Courts run into trouble time after time when they try to dress the artificial person known as a corporation in clothes cut for individuals. The latest to deal with the problem was the Washington state Supreme Court, which had to rule on whether to allow the lawyer for a plaintiff in a suit to interview employes of the defendant corporation.
The ethical rule at the heart of the controversy forbids an attorney from communicating privately with a party to a suit when the attorney knows that that party has engaged a lawyer of its own. The plaintiff's attorney must give the interview subject the chance to have his lawyer present. The idea is that the plaintiff's lawyer might take advantage of the person he was interviewing by asking unfair questions or bullying, but that having a counsel for the other side present restores the power balance. The problem comes in deciding who the rule applies to when the defendant is a corporation.
Some legal experts argue that it is unethical to have private interviews with any employes in such circumstances, but such an attitude is the minority view. Others argue that some sort of sliding scale should apply, depending on the subject of the suit. Under this interpretation, a design engineer could not be interviewed without his or her own lawyers present if the suit alleges that a faultily designed product caused an accident. A private interview with the same engineer would be legitimate, however, if the person merely happened to witness a spill of soapy water that caused a plant visitor to slip and break some bones.
The American Bar Association's new model rules for how lawyers should act include a less circumstantial solution. The ABA separates employes into those who have the power to "bind the corporation" -- in other words, to enter a legal agreement on its behalf -- and those who do not. Basically, only officers, directors and perhaps a handful of others can speak for the business. This is essentially the approach chosen by the Washington high court in Wright v. Group Health Hospital.
Under that rule, the justices explained, no former employes can be considered off-limits, regardless of the position they once held in the corporation. But more significantly, the ABA rule opens the way for the plaintiff's lawyer to get at midlevel professionals who may be responsible for the actions -- or omissions -- that are at the heart of the damage suit. That's all right, the decision says, because the purpose of the rule is not to keep the plaintiff from learning facts that might help the case but merely to protect the corporation from being taken advantage of. If the person being interviewed alone has no power to strike a deal for the company, there is no way the corporation can be taken advantage of, according to this reasoning.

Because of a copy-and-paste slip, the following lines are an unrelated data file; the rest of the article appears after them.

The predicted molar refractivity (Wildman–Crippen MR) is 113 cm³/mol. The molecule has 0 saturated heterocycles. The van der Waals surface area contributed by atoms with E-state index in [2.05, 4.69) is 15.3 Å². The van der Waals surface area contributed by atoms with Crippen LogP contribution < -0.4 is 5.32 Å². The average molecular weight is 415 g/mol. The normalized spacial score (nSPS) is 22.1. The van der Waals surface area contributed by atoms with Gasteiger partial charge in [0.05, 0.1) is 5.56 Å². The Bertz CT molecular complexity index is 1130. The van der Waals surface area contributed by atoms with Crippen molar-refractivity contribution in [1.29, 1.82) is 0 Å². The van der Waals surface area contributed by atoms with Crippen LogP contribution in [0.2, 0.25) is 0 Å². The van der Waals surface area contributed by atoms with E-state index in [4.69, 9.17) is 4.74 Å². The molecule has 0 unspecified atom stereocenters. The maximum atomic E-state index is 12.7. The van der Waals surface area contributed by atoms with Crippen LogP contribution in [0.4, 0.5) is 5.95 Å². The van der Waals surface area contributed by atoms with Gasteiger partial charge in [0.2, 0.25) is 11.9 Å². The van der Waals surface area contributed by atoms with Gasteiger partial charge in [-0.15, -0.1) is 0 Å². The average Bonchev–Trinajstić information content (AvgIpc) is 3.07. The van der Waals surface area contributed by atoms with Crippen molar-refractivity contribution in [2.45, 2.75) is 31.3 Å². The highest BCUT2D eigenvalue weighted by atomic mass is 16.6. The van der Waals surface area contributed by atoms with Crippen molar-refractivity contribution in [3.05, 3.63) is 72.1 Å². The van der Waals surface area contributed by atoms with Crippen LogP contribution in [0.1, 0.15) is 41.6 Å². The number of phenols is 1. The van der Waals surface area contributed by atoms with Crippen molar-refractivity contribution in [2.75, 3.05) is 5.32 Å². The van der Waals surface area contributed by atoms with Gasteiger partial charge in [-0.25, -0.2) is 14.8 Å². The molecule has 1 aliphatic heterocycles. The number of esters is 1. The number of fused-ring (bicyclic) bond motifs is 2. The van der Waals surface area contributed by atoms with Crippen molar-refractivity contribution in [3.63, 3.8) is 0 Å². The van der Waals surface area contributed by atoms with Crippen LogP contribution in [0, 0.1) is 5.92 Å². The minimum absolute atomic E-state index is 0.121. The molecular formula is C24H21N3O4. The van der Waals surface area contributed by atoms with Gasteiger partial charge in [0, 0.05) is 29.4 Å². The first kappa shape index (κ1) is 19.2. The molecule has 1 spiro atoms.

In other cases, courts ruled that:
* It's a federal crime to steal services paid for by the Treasury. Jurists have long debated whether the federal law making it illegal for a person to "convert to his own use" anything "of value of the United States" bars only conventional larceny or also allows prosecution of people who use, say, information stored in a government computer, or the labor of servicemen. The U.S. appellate court controlling the nine western states ruled in 1959 that the statute does not cover the theft of services, but other circuit court rulings since then have approved such prosecutions. Now, the U.S. Court of Appeals in Chicago has given the green light to prosecute a university researcher charged with using an assistant paid for by an Environmental Protection Agency contract to work on a job for a private client. But the dissenter in the 2-to-1 ruling called the decision a return to the concepts of slavery.
(U.S. v. Croft, Dec. 14)
* Rapid technological change can rob a company of tax deductions. The U.S. Claims Court split the difference in a dispute between an Ohio utility and the Internal Revenue Service over how to treat the costs of training employes to run new plants. The company wanted to deduct the costs as normal operating expenses; the IRS argued that the costs had to be added to the capital costs of the plants and could be written off only through long-term depreciation. But the court ruled that the key issue is the kind of generating plant involved. The court allowed the utility to deduct the costs of getting employes ready to run a new coal-fired plant, but ruled that the company was getting into a new and different business when it started up a nuclear generating facility. Therefore, it said, training costs for the nuclear venture had to be capitalized.
(Cleveland Elec. Illuminating v. U.S., Jan. 9)
* A city cannot ban all evening door-to-door solicitation. Although the U.S. Supreme Court consistently has stated that to put some restrictions on when and where people may express their views does not violate the First Amendment, the West Virginia Supreme Court said that banning all after-dark canvassing goes too far. The decision specifically rejected a ruling earlier last year from the U.S. Court of Appeals in Philadelphia that approved an after-5:00 p.m. ban. If a city council really wants to protect residents from being disturbed at night, the state justices explained, it need only require that those taking their views door to door respect "do not disturb" and "no soliciting" signs.
(W. Va. Citizens Action v. Daley, Dec. 21)